I mentioned a Benjamin Franklin quote a few days ago in a story discussing the damage that has been done in history by ordinarily decent people who have become frightened by a chaotic event which has penetrated the patina of our illusion of order.
They that give up essential liberty to obtain a little temporary safety deserve neither liberty nor security. Benjamin Franklin
Franklin’s experience in both the American and French revolutions gave him a full palette of atrocities as examples of frightened man’s inhumanity to man.
These events always appear to be non sequiturs when observed from the comfort of our living rooms. The Turk threatening Venice in Othello; Plague in Spain and war with the Moors led Isabella to expel the Jews from Spain in 1492; Plague in Italy burned Savonorolla in Florence; in Italy, 2 million unemployed and 50% inflation led to food riots in 1920, the occupation of the factories by 500,000 workers in September 1920, and the March on Rome by fascist squadristi in October 1922, made 39 year old (former Socialist) newspaper editor, Benito Mussolini Italy’s youngest Prime Minister; the Great Depression triggered the election of Hitler and the Holocaust that followed. But they are not random acts; they are the inhumane acts of frightened people. Unfortunately, people will do almost anything to restore our imaginary sense of order.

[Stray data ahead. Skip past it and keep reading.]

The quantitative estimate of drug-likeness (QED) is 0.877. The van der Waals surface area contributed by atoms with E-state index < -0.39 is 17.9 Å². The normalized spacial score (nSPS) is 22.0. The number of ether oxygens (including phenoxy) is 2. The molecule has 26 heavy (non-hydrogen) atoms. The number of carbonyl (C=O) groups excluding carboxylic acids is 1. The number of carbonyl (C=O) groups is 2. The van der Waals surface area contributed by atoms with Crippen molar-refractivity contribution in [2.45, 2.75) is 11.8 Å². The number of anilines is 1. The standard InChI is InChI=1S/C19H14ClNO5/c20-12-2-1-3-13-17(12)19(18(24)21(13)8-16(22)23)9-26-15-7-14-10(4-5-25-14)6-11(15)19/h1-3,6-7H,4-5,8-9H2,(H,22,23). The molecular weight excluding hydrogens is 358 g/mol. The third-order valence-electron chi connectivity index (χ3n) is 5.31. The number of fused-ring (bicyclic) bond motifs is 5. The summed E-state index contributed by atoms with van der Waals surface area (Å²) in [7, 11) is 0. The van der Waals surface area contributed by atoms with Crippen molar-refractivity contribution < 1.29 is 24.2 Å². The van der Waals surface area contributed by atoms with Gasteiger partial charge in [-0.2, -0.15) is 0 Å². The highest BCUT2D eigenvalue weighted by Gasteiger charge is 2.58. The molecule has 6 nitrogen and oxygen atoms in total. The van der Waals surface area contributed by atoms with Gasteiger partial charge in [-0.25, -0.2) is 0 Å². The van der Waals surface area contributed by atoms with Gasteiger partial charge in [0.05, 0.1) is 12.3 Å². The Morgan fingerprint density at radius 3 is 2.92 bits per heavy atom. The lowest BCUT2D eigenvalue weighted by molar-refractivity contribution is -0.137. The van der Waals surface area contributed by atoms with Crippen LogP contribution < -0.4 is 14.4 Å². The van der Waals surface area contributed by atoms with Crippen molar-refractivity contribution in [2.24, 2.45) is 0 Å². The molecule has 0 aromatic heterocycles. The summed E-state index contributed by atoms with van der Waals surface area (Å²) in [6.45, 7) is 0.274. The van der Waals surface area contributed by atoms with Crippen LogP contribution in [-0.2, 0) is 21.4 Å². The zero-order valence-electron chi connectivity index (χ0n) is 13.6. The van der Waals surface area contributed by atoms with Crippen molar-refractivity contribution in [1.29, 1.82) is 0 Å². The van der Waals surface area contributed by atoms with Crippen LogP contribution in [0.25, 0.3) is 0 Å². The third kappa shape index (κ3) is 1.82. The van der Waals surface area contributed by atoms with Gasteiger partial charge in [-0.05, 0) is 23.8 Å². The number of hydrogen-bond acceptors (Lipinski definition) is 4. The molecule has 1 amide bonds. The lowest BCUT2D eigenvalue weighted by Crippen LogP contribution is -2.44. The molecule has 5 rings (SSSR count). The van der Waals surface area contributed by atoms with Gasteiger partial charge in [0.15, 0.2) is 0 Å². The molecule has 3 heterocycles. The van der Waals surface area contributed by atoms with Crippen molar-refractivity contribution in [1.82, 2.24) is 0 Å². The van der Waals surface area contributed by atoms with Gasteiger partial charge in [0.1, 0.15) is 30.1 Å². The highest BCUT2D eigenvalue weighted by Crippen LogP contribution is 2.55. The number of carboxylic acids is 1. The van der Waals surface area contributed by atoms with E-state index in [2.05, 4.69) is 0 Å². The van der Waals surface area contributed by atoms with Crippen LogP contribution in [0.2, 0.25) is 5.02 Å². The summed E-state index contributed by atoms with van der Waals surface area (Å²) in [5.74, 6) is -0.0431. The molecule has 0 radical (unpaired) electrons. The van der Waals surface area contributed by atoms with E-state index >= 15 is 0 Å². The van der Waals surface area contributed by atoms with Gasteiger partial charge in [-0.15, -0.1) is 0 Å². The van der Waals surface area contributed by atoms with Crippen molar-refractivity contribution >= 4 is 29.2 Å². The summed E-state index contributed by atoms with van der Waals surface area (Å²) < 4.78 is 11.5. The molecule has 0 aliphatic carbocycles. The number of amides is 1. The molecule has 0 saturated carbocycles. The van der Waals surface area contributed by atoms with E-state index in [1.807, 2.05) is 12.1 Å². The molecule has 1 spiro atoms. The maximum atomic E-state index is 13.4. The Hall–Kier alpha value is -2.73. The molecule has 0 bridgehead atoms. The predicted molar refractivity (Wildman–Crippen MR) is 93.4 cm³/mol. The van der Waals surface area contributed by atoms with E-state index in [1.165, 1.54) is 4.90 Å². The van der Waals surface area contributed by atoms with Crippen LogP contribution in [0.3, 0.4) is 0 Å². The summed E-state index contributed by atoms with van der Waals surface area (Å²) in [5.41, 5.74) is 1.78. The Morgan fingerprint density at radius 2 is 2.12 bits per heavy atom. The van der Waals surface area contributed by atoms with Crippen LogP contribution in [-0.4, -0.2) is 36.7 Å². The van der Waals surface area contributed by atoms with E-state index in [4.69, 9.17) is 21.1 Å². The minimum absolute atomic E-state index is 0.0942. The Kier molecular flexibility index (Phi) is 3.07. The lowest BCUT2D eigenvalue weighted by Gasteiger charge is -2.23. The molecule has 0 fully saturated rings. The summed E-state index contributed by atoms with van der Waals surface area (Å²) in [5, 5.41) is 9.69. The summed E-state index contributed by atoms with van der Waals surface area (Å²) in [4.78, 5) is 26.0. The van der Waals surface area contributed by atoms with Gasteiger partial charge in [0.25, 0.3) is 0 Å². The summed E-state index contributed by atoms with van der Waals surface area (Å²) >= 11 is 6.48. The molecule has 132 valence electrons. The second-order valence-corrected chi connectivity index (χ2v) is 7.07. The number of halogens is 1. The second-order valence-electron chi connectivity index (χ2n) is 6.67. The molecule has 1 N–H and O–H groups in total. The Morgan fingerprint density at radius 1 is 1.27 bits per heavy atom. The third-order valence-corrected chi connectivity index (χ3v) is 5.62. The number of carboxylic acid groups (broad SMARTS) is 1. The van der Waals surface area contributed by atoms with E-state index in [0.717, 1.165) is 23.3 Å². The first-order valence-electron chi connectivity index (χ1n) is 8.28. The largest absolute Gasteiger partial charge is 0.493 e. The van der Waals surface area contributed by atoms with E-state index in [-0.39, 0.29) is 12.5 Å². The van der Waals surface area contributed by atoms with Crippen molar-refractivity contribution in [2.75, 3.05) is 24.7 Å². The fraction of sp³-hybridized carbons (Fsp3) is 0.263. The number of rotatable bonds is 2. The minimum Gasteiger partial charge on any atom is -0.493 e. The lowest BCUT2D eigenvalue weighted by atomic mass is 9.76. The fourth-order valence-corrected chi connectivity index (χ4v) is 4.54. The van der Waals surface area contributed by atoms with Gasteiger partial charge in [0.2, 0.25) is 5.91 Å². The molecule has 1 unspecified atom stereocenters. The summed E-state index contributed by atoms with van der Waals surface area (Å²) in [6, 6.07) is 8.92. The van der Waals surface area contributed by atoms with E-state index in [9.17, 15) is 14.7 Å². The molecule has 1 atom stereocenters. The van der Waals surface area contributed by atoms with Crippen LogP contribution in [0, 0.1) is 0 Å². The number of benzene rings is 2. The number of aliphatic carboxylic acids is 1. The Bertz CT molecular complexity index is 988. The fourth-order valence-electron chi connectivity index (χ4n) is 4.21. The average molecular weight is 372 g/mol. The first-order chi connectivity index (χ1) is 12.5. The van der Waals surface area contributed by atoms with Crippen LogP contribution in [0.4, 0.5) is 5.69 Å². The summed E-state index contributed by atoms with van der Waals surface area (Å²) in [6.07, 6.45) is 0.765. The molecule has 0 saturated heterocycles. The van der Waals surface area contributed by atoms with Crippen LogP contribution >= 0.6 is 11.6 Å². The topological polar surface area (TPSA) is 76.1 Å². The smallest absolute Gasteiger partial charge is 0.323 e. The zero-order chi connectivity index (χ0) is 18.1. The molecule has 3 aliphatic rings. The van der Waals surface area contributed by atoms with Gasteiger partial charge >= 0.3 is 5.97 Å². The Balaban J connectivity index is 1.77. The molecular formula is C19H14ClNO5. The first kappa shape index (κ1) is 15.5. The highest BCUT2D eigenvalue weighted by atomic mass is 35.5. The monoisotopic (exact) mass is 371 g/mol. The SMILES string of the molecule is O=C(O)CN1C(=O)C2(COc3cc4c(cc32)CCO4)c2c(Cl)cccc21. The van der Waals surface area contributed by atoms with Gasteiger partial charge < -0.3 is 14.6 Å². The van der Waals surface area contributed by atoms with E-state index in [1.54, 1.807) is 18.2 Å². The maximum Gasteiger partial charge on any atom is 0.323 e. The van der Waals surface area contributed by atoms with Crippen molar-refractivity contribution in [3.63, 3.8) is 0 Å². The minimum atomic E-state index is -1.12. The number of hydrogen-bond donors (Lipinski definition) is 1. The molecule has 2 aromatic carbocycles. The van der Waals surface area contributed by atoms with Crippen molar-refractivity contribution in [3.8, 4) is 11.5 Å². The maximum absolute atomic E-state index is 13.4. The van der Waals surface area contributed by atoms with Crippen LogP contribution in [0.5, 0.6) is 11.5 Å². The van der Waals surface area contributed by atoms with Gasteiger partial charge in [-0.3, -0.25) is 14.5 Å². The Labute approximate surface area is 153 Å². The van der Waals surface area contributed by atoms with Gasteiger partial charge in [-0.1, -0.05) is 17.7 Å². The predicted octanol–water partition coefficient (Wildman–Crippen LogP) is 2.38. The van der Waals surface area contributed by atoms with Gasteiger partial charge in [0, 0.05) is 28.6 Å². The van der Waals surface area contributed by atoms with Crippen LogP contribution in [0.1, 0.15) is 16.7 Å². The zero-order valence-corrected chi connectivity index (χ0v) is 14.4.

History also provides examples of leaders great enough to stand up against reactionary pressures to restore both order and humanity. Thomas Jefferson, for example, acted the moment he became President to rescind the Alien and Sedition Acts, which had been passed by a fearful Congress and signed by John Adams in 1798.
There is an opportunity today to provide the same leadership Thomas Jefferson showed 200 years ago. But it will require courage to stand up to the mob, tell them it’s time to calm down, that we’re OK now, that it’s time to go back to work. And it will require selfless dedication to forego the popularity and easy political gains to be had by fanning the flames of people’s fears. We badly need that leadership today.
The American public was so frightened by the attacks on 2001 that we stand up and cheer whenever a political leader promises the return of our sense of security. This has fostered reactionary policies we have not seen since the days of Joe McCarthy. End-runs around due process and right to trial (Guantanamo), end runs around restrictions on search and seizure in the Patriot Act, the bloated Homeland Security and TSA programs, restrictions on visas of all kinds, the finan cial terrorism of Sarbanes-Oxley, and the rampages of Elliott Spitzer are the practical manifestations of our fears.
We have allowed our fears to compromise our lives and our principles in ways Benjamin Franklin would have found dangerous and destructive of ourselves. Fear is by far more destructive than terrorists. Our sense of security lives in our minds, not in our airports. That is where it will ultimately be restored. It couldn’t be soon enough.